For Sunday 20th October I had three appointments in my diary. The first was for monitoring down on the Charlton foreshore with the Charlton FROG. We hadn’t visited Charlton for at least six months, and it is one of my favourite sites, besides having the advantage of being close to home. So this was definitely going to happen. Then there was a recording session at Surrey Docks City Farm, an opportunity to visit the farm again, and also to improve my wobbly drawing skills, this would happen at 2, whereas the monitoring was in the morning. So far so good. Then I learned that City Of Adelaide, sister ship to Cutty Sark would be moored at Greenwich at the weekend, but would depart at 2 on Sunday. So I could do all three, Wow, and thank goodness for the DLR and Jubilee!
I was just about to set out for Charlton when the heavens opened with such ferocity that there was soon a trickle of water under my kitchen door! Fortunately the rain stopped just as suddenly, and Charlton was bathed in glorious sunshine by the time I got there.
Charlton foreshore is an area between two jetties constructed in the Second World for military purposes. It is thought that the one nearest the entrance to the foreshore (a precipitous concrete slipway) is a mine watching station, but the posibility also exists that both jetties could have served as anti- aircraft platforms- but there would have been a searchlight platform in the middle, and no- one has found that yet, but maybe just because they haven’t looked. My feeling is that there were many AA positions near the foreshore, as the incoming aircraft followed the river, and I have probably started looking for them. But I digress.
In former times, Charlton was a ship- breakers yard owned by the Castle Family. Thus it is no suprise that most of the features there are large timbers which have formed part of the hulks which were moored there to be broken up. The largest concentration of these is a stack formed from the timbers of HMS Wellington, the largest warship of the sailing era, she was large enough to be converted to sail/steam power before being taken to Castles to be broken up. There used to be many more timbers from Wellington down on the foreshore at Charlton, but a few years ago someone came in the night with a lorry and removed some of them! The stack is still an impressive sight, but timbers are breaking loose and drifting off to wander round the foreshore.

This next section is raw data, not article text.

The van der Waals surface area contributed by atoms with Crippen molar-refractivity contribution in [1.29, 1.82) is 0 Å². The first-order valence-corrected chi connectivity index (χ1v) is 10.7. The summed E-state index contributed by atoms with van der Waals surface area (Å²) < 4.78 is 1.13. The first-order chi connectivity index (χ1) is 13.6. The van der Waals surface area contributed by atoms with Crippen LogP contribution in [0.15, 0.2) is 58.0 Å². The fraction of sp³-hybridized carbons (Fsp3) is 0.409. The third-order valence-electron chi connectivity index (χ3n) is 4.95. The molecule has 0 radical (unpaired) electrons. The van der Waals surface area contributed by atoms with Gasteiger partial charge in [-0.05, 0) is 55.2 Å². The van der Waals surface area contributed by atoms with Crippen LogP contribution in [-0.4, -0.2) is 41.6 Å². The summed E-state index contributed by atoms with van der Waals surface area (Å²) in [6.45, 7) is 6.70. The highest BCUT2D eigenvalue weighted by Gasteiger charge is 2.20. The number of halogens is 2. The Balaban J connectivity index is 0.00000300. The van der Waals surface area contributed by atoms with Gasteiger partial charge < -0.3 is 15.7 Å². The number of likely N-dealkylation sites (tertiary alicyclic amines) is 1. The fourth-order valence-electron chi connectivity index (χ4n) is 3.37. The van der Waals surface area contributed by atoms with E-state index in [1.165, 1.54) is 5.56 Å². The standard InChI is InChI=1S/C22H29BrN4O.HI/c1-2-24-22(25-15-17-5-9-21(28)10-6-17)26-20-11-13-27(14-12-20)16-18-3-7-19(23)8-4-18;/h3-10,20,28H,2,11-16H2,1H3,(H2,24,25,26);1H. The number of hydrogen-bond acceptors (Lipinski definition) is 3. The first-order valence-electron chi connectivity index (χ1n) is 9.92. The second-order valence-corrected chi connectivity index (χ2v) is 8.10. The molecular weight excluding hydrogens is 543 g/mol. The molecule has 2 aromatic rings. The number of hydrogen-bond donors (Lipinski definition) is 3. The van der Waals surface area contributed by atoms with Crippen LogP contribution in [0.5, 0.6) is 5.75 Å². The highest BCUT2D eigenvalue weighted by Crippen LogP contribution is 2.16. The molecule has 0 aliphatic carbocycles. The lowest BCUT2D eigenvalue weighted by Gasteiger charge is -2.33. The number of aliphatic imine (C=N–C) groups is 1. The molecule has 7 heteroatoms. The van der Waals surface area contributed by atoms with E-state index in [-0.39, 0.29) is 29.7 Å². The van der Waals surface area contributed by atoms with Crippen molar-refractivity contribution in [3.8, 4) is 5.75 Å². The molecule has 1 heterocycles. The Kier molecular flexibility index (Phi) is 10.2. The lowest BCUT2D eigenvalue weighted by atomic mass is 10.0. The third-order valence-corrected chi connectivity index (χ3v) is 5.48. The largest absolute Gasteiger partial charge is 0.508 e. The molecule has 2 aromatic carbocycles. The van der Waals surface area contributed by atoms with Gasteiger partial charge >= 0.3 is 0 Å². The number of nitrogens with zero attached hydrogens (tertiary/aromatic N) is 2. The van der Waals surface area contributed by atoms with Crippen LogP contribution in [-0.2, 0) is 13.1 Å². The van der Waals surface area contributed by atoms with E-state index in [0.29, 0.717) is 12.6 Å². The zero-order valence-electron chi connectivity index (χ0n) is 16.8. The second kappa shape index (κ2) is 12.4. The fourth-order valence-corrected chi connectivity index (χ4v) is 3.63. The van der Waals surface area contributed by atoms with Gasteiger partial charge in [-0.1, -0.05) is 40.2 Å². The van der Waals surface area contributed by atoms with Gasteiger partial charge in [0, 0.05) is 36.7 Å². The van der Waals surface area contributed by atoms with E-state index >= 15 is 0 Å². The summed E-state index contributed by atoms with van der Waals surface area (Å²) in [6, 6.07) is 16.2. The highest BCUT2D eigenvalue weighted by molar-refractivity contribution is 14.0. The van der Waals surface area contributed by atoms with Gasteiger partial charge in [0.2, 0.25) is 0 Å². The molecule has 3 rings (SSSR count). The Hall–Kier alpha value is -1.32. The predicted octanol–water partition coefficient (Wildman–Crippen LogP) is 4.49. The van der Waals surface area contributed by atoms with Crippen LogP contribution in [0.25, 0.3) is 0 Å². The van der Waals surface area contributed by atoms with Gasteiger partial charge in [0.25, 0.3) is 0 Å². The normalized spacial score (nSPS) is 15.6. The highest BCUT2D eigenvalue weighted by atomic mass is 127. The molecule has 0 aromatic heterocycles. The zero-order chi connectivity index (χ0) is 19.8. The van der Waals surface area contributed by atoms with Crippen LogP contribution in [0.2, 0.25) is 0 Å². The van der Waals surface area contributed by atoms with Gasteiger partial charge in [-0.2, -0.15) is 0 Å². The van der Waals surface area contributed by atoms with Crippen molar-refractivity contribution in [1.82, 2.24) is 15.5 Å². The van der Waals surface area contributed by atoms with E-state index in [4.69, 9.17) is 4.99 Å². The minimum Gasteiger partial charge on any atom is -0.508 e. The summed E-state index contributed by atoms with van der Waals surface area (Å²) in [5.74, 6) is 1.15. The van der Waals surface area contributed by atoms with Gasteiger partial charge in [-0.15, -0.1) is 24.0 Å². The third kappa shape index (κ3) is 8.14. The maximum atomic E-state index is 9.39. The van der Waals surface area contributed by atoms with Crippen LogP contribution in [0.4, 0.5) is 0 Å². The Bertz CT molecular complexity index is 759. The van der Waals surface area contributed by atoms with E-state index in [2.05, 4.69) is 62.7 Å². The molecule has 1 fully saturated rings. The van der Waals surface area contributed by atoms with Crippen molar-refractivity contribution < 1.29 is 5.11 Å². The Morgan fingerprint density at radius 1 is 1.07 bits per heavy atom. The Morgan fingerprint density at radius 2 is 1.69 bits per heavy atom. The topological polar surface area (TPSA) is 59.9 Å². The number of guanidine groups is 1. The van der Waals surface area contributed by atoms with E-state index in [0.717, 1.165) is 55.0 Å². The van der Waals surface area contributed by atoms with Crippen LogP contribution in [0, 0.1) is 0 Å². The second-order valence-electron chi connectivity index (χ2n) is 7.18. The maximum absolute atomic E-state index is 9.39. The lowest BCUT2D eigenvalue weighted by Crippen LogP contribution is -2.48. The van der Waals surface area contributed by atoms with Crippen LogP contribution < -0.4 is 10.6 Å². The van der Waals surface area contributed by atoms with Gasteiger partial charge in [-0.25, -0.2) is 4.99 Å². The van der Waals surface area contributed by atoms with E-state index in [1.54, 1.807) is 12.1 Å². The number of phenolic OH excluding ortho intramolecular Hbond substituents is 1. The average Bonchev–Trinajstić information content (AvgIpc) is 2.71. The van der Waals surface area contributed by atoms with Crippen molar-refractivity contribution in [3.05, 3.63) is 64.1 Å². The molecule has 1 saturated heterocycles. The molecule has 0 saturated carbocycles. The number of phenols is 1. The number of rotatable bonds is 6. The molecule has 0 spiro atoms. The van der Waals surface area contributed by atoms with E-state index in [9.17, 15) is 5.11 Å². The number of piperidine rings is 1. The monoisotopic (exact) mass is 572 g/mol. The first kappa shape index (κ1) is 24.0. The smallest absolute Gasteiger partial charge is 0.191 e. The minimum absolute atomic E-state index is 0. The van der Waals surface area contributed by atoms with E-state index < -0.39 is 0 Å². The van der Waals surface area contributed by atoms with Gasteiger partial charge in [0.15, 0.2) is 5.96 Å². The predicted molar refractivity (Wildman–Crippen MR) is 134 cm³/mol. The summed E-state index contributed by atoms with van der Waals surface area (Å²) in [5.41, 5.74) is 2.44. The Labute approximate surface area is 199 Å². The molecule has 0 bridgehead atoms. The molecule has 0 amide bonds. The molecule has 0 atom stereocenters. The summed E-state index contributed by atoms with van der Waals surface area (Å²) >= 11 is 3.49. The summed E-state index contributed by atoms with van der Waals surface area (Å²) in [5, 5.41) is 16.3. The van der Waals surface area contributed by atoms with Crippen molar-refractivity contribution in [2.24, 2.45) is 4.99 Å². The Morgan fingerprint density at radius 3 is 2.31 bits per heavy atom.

Further along the foreshore is a slipway formed from the timbers of another Naval vessel, a frigate, and indeed the curving lines of some of the timbers echo the lines of the vessel’s shape when it was in one piece. This is definitely standing prouder of the foreshore than we remember.
Conditions that morning were not ideal, as it was muddier than usual, probably due to the recent heavy rain, this can make observation more difficult. But those of you reading this who are FROGs who have been to Charlton can look at the photos either here or on Flickr
and make your own minds up!After our monitoring session, we had coffee and a natter about the foreshore and all things FROG, then Hugh and I caught the bus into Greenwich to look at and photograph ‘City of Adelaide’ moored outside the Old Royal Naval College. I felt it might be useful to publish a picture of the ‘Cutty Sark’ as well for comparison purposes, as Hugh and I agreed she looked bigger than the ‘City of Adelaide’, but this may be something to do with the fact that she has a full standing rigging, which includes a bowsprit, which will of course lengthen her appearance, but I am sure there are facts and figures about both ships somewhere on the internet!
After we’d completed our inspection of the clipper ships, I carried on alone via the DLR and Jubilee line (and a 381 bus) to Surrey Docks City Farm, being the first of the TDP team to arrive. This gave me a time to browse round the Old Forge, our object of study for the day. Formerly a reception and assessment centre for smallpox victims who were then ferried by river ambulance to isolation wards or a hospital ship, The Old Forge is an amazing place. The structure in the ambulance days was mainly glass, this was mostly destroyed in bombing raids, so only the floors and a roof support or two are original. The Forge is a brick building, and as you wander round it, it is like the original Alchemist’s lair, missing only the stuffed crocodile hanging from the rafters! There are skulls, a huge crab painted black, a tinplate toy car, a head from a rocking horse, a copy of the periodic table on the wall, and as well as the forge itself, a magnificent collection of anvils of which Kevin the smith is justifiably proud.
We did some drawings of the bricks on the floor, and Margaret and Guy produced a floorplan with me acting as auxilliary tape- holder. Then it was time to go, but I think for some of us it is by no means the end of the story at Surrey Docks City farm.
So that was last Sunday, full of action. I’ve just had time to wash my kit, publish my blog, and tomorrow(Wednesday) it’s off to the Houses of Parliament to do some filming with Gus our leader for the BBC Coast programme. Because of our Tidal dependency, it all happens at once for the FROG!